René De Koster, Professor of Erasmus University Rotterdam
Since the invention of the first automated guided vehicles (AGVs) in the 1950s, automation has steadily gained momentum. But after the whirlwind of the last seven decades, what will warehouses of the future look like? René De Koster, Professor of Logistics and Operations Management at Rotterdam School of Management, explores the latest trends, experiences and technological advancements in his publication Warehousing 2030.
Modern artificial-intelligence-based software and inventions such as autonomous mobile robots (AMRs) — equipped with sensors and simultaneous localisation capabilities — have profoundly transformed intralogistics processes in recent years. A case in point is warehouse management systems (WMSs). These software programs, which control inventory and streamline workflows, are ever more prevalent in logistics facilities. People and objects can carry sensors that capture real-time data and communicate with their surroundings, enabling networking through the Internet of Things (IoT).
According to De Koster, these advancements show no signs of slowing down in the next decade. “We see both centralisation and decentralisation trends, more automated storage and order picking systems that require a reduced footprint, several new types of robot systems, increased emphasis on sustainability, safe working environments and IoT applications and attention for human factors. Although these developments have received some research attention, much work is still to be done,” writes the expert.
Facility size and location
In the last 20 years, logistics centres have progressively become larger in Europe, Asia and countries such as the US, Germany, the Netherlands and Belgium. Causes of this phenomenon include the consolidation of operations to lower shipping costs and the expansion of product assortment, particularly in sectors like e-commerce.
Market changes have also affected the geographical locations of logistics centres. Increasingly tighter delivery times are bringing product storage closer to final points of consumption. This stiff competition to expedite distribution is leading to the coexistence of bigger warehouses with new, smaller facilities set up near city centres. De Koster notes that this trend will continue, with large-volume warehouses growing in parallel with smaller ones dedicated to e-commerce and cross-docking operations. Both types of facilities will be heavily automated to make the most efficient use of space.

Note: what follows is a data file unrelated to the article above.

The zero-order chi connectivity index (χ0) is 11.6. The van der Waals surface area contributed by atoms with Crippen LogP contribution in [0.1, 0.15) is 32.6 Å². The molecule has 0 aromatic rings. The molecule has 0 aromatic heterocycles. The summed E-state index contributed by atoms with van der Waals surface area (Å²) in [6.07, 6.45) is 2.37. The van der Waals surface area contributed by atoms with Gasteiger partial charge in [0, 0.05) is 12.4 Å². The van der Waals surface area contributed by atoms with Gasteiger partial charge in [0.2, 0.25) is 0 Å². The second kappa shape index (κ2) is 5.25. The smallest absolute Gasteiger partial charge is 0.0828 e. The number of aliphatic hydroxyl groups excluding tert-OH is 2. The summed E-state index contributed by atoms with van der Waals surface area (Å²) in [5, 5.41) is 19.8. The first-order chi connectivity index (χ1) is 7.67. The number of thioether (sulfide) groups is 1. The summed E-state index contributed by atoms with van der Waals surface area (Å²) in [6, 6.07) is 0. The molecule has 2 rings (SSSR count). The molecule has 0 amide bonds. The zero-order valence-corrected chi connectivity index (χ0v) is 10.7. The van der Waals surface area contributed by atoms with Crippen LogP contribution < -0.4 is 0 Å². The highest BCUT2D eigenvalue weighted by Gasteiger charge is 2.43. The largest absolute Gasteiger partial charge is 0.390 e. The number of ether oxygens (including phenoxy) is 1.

Nowadays, goods-to-person systems such as AMRs coexist with automated spaces in which robotic handling equipment moves loads to picking areas. Automated storage and retrieval systems come in a variety of models. They range from stacker cranes to a shuttle car on each level or a multi-directional one capable of changing levels.
Advancements have also reached order fulfilment, where it is now possible for robots to pick various items from storage bins. These machines incorporate cameras that identify products through deep learning and training on object geometries.
Humans will still be needed in warehouses — even those with a high degree of automation. For De Koster, the challenge lies in redesigning work in collaboration with robots and retaining and motivating employees. To raise productivity, he recommends establishing individual and team goals and providing incentives and feedback on job performance.
Trends: safety, sustainability and IoT
Warehousing in 2030 will feature a safer work climate and minimise accidents through automation to attract labour. In places such as Western Europe — with a shortage of qualified personnel and an ageing workforce — logistics facilities will most likely be equipped with more robots.
Buildings are a source of greenhouse gas and fine particle emissions. Therefore, new facilities are applying for sustainability certification such as BREEAM or LEED. Likewise, bioclimatic architecture, renewable energy sources, energy efficiency measures, recycling and heat recovery will become more widespread throughout the decade.
The third aspect set to change how product management and order fulfilment work is the IoT. In logistics facilities, data capture began with RF devices. Currently, numerous businesses employ augmented reality glasses to interact with their surroundings, a trend that will only increase.
Ultimately, De Koster indicates that warehouses in 2030 will not differ significantly from those in operation today. Instead, he suggests, the described lines of action will be scaled up in the years to come.
Author of the research: René De Koster, Professor of Logistics and Operations Management, Rotterdam School of Management, Erasmus University Rotterdam (Netherlands).
Original publication: Koster, René De. 2023. Warehousing 2030, in Global Logistics and Supply Chain Strategies for the 2020s, ed. R. Merkert and K. Hoberg (Springer, Cham).